States reported that there have been a number of changes to, as well as improvements in, reading instruction since the implementation of Reading First. These included an increased emphasis on the five key components of reading (awareness of individual sounds, phonics, vocabulary development, reading fluency, and reading comprehension), assessments, and professional development with more classroom time being devoted to reading activities. However, according to publishers we interviewed, there have been limited changes to instructional material. Similarly, states report that few changes occurred with regard to their approved reading lists. States awarded Reading First sub-grants using a variety of different eligibility and award criteria, and some states reported difficulties with implementing key aspects of the program. After applying federal and state eligibility and award criteria, Education reported that over 3,400 districts were eligible to apply for sub-grants in the states' first school year of funding. Of these districts, nearly 2,100 applied for and nearly 1,200 districts received Reading First funding. Education officials made a variety of resources available to states during the application and implementation processes, and states were generally satisfied with the guidance and assistance they received. However, Education developed no written policies and procedures to guide Education officials and contractors in their interactions with state officials and guard against officials mandating or directing states' decisions about reading programs or assessments, which is prohibited by the No Child Left Behind Act (NCLBA) and other laws. Based on survey results, some state officials reported receiving suggestions from Education officials or contractors to adopt or eliminate certain reading programs or assessments. Similarly, the IG reported in September 2006 that the Department intervened to influence a state's and several school districts' selection of reading programs. In addition, while Education officials laid out an ambitious plan for annual monitoring of every state's implementation, they did not develop written procedures guiding monitoring visits and, as a result, states did not always understand monitoring procedures, timelines, and expectations for taking corrective actions.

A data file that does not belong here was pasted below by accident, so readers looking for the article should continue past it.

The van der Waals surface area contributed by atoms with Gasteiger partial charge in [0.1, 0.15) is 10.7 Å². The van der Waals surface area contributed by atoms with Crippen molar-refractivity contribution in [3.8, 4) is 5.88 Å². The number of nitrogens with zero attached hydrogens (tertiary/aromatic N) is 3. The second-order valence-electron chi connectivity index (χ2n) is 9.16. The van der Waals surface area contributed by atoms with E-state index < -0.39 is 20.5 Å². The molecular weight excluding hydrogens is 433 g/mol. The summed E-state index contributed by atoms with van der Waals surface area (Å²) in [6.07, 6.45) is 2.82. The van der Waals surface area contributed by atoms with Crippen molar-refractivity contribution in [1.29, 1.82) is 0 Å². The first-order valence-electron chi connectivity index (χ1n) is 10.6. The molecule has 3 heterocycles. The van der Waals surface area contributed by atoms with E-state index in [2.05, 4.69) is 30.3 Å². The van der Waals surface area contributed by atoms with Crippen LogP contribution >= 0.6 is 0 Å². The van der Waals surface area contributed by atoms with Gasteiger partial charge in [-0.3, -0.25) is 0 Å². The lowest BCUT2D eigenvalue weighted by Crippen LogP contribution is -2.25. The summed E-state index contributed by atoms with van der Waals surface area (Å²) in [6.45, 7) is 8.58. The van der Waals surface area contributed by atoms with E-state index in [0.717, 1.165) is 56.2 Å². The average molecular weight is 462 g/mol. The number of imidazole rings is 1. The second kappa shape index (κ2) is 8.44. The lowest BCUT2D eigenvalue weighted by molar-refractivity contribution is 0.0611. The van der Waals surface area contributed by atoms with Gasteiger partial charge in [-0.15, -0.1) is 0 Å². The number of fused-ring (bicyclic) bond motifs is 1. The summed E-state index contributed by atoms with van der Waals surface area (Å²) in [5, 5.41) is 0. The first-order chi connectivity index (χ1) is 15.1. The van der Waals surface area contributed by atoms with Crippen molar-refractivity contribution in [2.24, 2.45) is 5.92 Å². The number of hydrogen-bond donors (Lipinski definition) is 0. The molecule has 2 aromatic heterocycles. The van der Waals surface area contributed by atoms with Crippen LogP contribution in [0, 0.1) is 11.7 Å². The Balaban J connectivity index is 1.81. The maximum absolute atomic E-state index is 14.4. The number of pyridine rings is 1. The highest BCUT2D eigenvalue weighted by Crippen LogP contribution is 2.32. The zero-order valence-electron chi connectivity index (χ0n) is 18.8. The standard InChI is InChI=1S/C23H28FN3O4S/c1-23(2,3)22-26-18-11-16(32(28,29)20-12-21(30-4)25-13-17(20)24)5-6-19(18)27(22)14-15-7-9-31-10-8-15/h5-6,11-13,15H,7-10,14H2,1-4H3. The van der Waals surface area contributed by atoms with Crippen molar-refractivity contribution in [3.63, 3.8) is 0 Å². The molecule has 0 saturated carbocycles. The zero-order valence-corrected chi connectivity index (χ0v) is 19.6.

Recommendations for Executive Action